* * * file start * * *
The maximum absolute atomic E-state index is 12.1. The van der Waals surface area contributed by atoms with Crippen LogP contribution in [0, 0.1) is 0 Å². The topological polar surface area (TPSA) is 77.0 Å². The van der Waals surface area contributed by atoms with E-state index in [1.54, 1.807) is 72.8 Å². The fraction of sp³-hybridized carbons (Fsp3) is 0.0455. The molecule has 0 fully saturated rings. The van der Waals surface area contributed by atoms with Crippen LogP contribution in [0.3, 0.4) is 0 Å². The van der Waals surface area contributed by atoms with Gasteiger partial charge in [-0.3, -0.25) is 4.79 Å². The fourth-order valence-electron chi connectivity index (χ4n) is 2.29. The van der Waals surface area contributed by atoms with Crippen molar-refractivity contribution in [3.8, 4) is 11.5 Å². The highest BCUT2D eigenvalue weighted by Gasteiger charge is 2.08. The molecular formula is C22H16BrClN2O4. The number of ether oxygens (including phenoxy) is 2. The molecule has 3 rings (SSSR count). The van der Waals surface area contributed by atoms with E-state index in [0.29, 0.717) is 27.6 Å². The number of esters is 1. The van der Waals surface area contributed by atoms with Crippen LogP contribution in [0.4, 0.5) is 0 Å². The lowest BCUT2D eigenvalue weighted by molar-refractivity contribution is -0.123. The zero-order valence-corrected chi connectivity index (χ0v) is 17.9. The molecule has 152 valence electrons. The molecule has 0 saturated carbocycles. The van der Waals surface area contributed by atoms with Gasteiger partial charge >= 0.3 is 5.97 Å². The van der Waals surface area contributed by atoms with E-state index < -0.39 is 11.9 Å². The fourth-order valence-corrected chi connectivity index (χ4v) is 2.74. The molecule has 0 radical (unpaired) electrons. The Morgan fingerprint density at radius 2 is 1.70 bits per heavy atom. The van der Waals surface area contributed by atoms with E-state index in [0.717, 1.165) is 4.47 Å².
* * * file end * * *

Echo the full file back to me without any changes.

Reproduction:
The maximum absolute atomic E-state index is 12.1. The van der Waals surface area contributed by atoms with Crippen LogP contribution in [0, 0.1) is 0 Å². The topological polar surface area (TPSA) is 77.0 Å². The van der Waals surface area contributed by atoms with E-state index in [1.54, 1.807) is 72.8 Å². The fraction of sp³-hybridized carbons (Fsp3) is 0.0455. The molecule has 0 fully saturated rings. The van der Waals surface area contributed by atoms with Crippen LogP contribution in [0.3, 0.4) is 0 Å². The van der Waals surface area contributed by atoms with Gasteiger partial charge in [-0.3, -0.25) is 4.79 Å². The fourth-order valence-electron chi connectivity index (χ4n) is 2.29. The van der Waals surface area contributed by atoms with Crippen molar-refractivity contribution in [3.8, 4) is 11.5 Å². The highest BCUT2D eigenvalue weighted by Gasteiger charge is 2.08. The molecular formula is C22H16BrClN2O4. The number of ether oxygens (including phenoxy) is 2. The molecule has 3 rings (SSSR count). The van der Waals surface area contributed by atoms with E-state index in [0.29, 0.717) is 27.6 Å². The number of esters is 1. The van der Waals surface area contributed by atoms with Crippen LogP contribution in [0.4, 0.5) is 0 Å². The lowest BCUT2D eigenvalue weighted by molar-refractivity contribution is -0.123. The zero-order valence-corrected chi connectivity index (χ0v) is 17.9. The molecule has 152 valence electrons. The molecule has 0 saturated carbocycles. The van der Waals surface area contributed by atoms with Gasteiger partial charge >= 0.3 is 5.97 Å². The van der Waals surface area contributed by atoms with E-state index < -0.39 is 11.9 Å². The fourth-order valence-corrected chi connectivity index (χ4v) is 2.74. The molecule has 0 radical (unpaired) electrons. The Morgan fingerprint density at radius 2 is 1.70 bits per heavy atom. The van der Waals surface area contributed by atoms with E-state index in [0.717, 1.165) is 4.47 Å².